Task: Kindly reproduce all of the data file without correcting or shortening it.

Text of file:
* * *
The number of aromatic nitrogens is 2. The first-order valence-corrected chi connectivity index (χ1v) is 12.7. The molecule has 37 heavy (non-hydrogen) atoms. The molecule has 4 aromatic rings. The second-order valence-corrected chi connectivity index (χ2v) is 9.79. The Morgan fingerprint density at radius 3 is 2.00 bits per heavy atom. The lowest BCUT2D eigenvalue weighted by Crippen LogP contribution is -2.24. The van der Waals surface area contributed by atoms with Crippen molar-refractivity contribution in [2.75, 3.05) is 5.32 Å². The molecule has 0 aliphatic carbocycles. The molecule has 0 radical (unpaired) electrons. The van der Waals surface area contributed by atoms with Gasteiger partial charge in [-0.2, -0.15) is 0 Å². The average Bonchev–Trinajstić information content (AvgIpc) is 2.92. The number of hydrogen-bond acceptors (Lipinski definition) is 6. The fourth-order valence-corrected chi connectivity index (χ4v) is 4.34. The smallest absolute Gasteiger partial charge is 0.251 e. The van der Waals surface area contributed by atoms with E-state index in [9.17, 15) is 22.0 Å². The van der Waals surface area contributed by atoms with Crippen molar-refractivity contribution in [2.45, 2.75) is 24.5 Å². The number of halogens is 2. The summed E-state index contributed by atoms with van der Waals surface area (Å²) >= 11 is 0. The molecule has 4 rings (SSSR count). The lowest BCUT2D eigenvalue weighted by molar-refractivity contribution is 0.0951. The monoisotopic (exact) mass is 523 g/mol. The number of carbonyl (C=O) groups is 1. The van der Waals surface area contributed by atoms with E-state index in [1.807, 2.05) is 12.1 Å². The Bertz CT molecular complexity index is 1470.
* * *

The number of aromatic nitrogens is 2. The first-order valence-corrected chi connectivity index (χ1v) is 12.7. The molecule has 37 heavy (non-hydrogen) atoms. The molecule has 4 aromatic rings. The second-order valence-corrected chi connectivity index (χ2v) is 9.79. The Morgan fingerprint density at radius 3 is 2.00 bits per heavy atom. The lowest BCUT2D eigenvalue weighted by Crippen LogP contribution is -2.24. The van der Waals surface area contributed by atoms with Crippen molar-refractivity contribution in [2.75, 3.05) is 5.32 Å². The molecule has 0 aliphatic carbocycles. The molecule has 0 radical (unpaired) electrons. The van der Waals surface area contributed by atoms with Gasteiger partial charge in [-0.2, -0.15) is 0 Å². The average Bonchev–Trinajstić information content (AvgIpc) is 2.92. The number of hydrogen-bond acceptors (Lipinski definition) is 6. The fourth-order valence-corrected chi connectivity index (χ4v) is 4.34. The smallest absolute Gasteiger partial charge is 0.251 e. The van der Waals surface area contributed by atoms with E-state index in [9.17, 15) is 22.0 Å². The van der Waals surface area contributed by atoms with Crippen molar-refractivity contribution in [2.45, 2.75) is 24.5 Å². The number of halogens is 2. The summed E-state index contributed by atoms with van der Waals surface area (Å²) >= 11 is 0. The molecule has 4 rings (SSSR count). The lowest BCUT2D eigenvalue weighted by molar-refractivity contribution is 0.0951. The monoisotopic (exact) mass is 523 g/mol. The number of carbonyl (C=O) groups is 1. The van der Waals surface area contributed by atoms with E-state index in [1.807, 2.05) is 12.1 Å². The Bertz CT molecular complexity index is 1470.